The 2014 Sochi Winter Olympics kicked off in glorious style on Friday with an elaborate opening ceremony for what is expected to be the most expensive Olympic games in history, costing in excess of $50 billion and far exceeding the 2008 Beijing Summer Games, a record many said would never be beaten.
According to a report by the European Bank for Reconstruction and Development, this astronomical cost will not boost Russia’s national economy in any way, but it may create a lasting legacy for the city of Sochi and the southern Krasnodar region of Russia, which will benefit from improved services that may attract business in the future.
It’s largely unclear whether this will actually give Sochi a boost. It has worked for other host cities of Olympic events, including Atlanta and Vancouver, but those game were held in developed nations. Before the 21st century, all but four Olympic Games were held in advanced, wealthy countries. Only Mexico City in 1968, Moscow in 1980, the 1984 winter games in Sarajevo (then Yugoslavia) and Seoul’s summer games in 1988 could be classified otherwise.
More recently this trend has been changing, and large sporting events have been hosted in emerging economies. By 2016, major sporting events will have been hosted in China, Brazil, Russia, South Africa and Ukraine, with another World Cup to come in Russia in 2018.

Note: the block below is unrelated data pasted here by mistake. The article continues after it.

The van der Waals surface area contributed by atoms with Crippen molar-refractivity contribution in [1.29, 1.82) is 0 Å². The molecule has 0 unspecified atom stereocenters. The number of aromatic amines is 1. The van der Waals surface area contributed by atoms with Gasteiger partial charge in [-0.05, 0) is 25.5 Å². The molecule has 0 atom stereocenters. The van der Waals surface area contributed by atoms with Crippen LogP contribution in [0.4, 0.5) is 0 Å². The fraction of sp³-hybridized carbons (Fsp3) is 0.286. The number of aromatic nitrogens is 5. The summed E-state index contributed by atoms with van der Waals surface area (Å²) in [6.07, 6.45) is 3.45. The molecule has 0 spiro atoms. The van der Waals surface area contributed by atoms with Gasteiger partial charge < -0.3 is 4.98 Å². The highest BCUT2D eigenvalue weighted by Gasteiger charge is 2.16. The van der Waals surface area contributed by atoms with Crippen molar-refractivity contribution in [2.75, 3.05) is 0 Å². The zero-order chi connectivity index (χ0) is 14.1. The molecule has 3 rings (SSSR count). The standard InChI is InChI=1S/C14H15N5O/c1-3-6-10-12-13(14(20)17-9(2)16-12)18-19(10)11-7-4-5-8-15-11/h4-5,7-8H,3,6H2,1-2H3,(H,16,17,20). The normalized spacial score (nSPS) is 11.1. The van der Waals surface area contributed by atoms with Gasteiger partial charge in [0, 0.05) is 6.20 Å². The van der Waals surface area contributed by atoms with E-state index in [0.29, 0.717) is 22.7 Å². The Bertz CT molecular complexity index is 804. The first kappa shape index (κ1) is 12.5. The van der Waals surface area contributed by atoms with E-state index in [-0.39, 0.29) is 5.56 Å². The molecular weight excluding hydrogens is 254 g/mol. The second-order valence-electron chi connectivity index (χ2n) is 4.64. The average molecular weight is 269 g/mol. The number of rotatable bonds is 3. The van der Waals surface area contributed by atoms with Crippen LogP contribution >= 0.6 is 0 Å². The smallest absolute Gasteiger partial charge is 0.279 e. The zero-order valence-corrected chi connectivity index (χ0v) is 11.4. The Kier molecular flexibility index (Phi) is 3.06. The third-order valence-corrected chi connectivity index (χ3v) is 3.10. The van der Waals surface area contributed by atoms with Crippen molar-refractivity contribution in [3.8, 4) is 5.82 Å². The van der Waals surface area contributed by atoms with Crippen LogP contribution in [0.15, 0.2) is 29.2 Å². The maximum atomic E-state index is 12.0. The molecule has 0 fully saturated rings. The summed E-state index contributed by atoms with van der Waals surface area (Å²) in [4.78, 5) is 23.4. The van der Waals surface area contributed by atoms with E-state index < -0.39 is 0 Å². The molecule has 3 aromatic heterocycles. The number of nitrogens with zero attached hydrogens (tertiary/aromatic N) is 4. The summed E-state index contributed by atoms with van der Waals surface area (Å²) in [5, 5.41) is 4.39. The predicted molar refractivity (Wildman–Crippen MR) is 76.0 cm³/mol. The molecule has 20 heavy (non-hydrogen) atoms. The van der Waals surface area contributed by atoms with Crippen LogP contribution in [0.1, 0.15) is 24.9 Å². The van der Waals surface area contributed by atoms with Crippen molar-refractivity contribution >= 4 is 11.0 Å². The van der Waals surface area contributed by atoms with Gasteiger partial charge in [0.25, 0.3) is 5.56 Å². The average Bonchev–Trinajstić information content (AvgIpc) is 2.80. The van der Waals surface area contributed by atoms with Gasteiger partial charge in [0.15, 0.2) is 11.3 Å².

And while the EBRD report says countries generally do not benefit economically from hosting such events, infrastructure and jobs are created that last well after the games have moved on.
This is especially important for emerging economies, because they tend to spend far more on hosting games than developed nations. In short, they are improving the lives and business prospects of the population in those regions.
For example, of the 235 projects undertaken in preparation for Sochi, 37 were road projects, and the athletes quarters are supposed to be turned into affordable housing for local residents.
On a national level, Russia is unlikely to benefit from the games, but they will not appreciably worsen its current debt. It has cost a relatively small 2.4 percent of GDP, which is now worth $2 trillion. This compares favorably with the Athens Olympics in 2000, which cost about 7 percent of Greek GDP.
Olympics also create jobs, although most are not permanent. Russian currently has low unemployment but operates a tight labor market, which, as the report suggests, leaves limited scope for creation of new employment